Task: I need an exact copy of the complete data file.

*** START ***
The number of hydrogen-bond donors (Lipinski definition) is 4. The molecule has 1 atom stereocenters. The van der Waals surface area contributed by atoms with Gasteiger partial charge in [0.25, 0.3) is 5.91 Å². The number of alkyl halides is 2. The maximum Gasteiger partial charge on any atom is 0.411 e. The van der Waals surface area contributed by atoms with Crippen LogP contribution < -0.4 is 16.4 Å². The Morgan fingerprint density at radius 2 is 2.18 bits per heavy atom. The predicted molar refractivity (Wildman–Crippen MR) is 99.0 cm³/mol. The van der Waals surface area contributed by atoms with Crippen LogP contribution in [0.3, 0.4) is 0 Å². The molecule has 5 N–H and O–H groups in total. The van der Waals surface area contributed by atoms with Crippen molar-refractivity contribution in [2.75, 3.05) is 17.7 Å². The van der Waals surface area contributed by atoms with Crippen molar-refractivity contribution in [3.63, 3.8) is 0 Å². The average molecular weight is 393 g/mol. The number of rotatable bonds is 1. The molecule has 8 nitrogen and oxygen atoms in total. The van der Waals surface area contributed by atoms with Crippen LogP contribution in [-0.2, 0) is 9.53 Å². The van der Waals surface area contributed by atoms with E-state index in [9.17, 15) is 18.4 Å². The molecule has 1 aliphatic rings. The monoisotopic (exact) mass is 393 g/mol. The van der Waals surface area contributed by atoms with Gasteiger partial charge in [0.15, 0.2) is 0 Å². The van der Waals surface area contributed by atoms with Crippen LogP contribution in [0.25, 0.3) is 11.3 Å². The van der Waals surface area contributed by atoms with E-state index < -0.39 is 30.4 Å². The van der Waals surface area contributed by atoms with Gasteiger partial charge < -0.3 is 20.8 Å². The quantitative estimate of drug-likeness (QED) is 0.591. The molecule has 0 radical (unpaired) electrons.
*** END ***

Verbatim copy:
The number of hydrogen-bond donors (Lipinski definition) is 4. The molecule has 1 atom stereocenters. The van der Waals surface area contributed by atoms with Gasteiger partial charge in [0.25, 0.3) is 5.91 Å². The number of alkyl halides is 2. The maximum Gasteiger partial charge on any atom is 0.411 e. The van der Waals surface area contributed by atoms with Crippen LogP contribution < -0.4 is 16.4 Å². The Morgan fingerprint density at radius 2 is 2.18 bits per heavy atom. The predicted molar refractivity (Wildman–Crippen MR) is 99.0 cm³/mol. The van der Waals surface area contributed by atoms with Crippen LogP contribution in [0.3, 0.4) is 0 Å². The molecule has 5 N–H and O–H groups in total. The van der Waals surface area contributed by atoms with Crippen molar-refractivity contribution in [2.75, 3.05) is 17.7 Å². The van der Waals surface area contributed by atoms with Crippen molar-refractivity contribution in [3.63, 3.8) is 0 Å². The average molecular weight is 393 g/mol. The number of rotatable bonds is 1. The molecule has 8 nitrogen and oxygen atoms in total. The van der Waals surface area contributed by atoms with Crippen LogP contribution in [-0.2, 0) is 9.53 Å². The van der Waals surface area contributed by atoms with E-state index in [9.17, 15) is 18.4 Å². The molecule has 1 aliphatic rings. The monoisotopic (exact) mass is 393 g/mol. The van der Waals surface area contributed by atoms with Gasteiger partial charge in [0.15, 0.2) is 0 Å². The van der Waals surface area contributed by atoms with Crippen LogP contribution in [0.25, 0.3) is 11.3 Å². The van der Waals surface area contributed by atoms with E-state index < -0.39 is 30.4 Å². The van der Waals surface area contributed by atoms with Gasteiger partial charge < -0.3 is 20.8 Å². The quantitative estimate of drug-likeness (QED) is 0.591. The molecule has 0 radical (unpaired) electrons.